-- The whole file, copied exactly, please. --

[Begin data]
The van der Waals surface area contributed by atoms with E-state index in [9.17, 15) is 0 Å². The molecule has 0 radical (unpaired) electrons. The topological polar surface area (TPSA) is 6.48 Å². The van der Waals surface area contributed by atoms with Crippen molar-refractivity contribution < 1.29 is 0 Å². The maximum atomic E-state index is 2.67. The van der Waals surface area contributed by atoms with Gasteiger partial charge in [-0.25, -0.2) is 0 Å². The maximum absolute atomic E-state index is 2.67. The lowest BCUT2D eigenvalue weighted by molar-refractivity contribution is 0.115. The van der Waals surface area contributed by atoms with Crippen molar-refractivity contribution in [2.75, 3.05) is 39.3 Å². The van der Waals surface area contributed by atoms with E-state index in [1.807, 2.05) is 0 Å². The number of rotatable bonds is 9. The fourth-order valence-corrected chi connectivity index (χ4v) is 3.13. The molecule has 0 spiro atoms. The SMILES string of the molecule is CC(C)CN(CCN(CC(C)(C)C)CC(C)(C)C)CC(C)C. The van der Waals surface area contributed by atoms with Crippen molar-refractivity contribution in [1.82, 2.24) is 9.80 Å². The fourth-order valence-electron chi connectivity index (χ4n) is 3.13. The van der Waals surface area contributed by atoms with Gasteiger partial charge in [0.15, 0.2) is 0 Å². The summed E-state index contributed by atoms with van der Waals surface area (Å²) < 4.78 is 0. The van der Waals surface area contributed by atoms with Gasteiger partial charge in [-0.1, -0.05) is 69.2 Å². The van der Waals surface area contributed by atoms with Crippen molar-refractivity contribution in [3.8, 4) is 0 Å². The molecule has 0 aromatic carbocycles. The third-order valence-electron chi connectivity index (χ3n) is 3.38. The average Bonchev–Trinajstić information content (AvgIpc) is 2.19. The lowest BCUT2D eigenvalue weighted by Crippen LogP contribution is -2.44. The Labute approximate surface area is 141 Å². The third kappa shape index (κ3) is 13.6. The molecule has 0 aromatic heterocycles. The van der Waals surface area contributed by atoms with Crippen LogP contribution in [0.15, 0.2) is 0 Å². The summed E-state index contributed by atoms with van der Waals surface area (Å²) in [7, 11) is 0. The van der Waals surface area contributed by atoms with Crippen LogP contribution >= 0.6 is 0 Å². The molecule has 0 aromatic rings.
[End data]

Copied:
The van der Waals surface area contributed by atoms with E-state index in [9.17, 15) is 0 Å². The molecule has 0 radical (unpaired) electrons. The topological polar surface area (TPSA) is 6.48 Å². The van der Waals surface area contributed by atoms with Crippen molar-refractivity contribution < 1.29 is 0 Å². The maximum atomic E-state index is 2.67. The van der Waals surface area contributed by atoms with Gasteiger partial charge in [-0.25, -0.2) is 0 Å². The maximum absolute atomic E-state index is 2.67. The lowest BCUT2D eigenvalue weighted by molar-refractivity contribution is 0.115. The van der Waals surface area contributed by atoms with Crippen molar-refractivity contribution in [2.75, 3.05) is 39.3 Å². The van der Waals surface area contributed by atoms with E-state index in [1.807, 2.05) is 0 Å². The number of rotatable bonds is 9. The fourth-order valence-corrected chi connectivity index (χ4v) is 3.13. The molecule has 0 spiro atoms. The SMILES string of the molecule is CC(C)CN(CCN(CC(C)(C)C)CC(C)(C)C)CC(C)C. The van der Waals surface area contributed by atoms with Crippen molar-refractivity contribution in [1.82, 2.24) is 9.80 Å². The fourth-order valence-electron chi connectivity index (χ4n) is 3.13. The van der Waals surface area contributed by atoms with Gasteiger partial charge in [0.15, 0.2) is 0 Å². The summed E-state index contributed by atoms with van der Waals surface area (Å²) < 4.78 is 0. The van der Waals surface area contributed by atoms with Gasteiger partial charge in [-0.1, -0.05) is 69.2 Å². The van der Waals surface area contributed by atoms with Crippen molar-refractivity contribution in [3.8, 4) is 0 Å². The molecule has 0 aromatic carbocycles. The third-order valence-electron chi connectivity index (χ3n) is 3.38. The average Bonchev–Trinajstić information content (AvgIpc) is 2.19. The lowest BCUT2D eigenvalue weighted by Crippen LogP contribution is -2.44. The Labute approximate surface area is 141 Å². The third kappa shape index (κ3) is 13.6. The molecule has 0 aromatic heterocycles. The van der Waals surface area contributed by atoms with Crippen LogP contribution in [0.15, 0.2) is 0 Å². The summed E-state index contributed by atoms with van der Waals surface area (Å²) in [7, 11) is 0. The van der Waals surface area contributed by atoms with Crippen LogP contribution >= 0.6 is 0 Å². The molecule has 0 aromatic rings.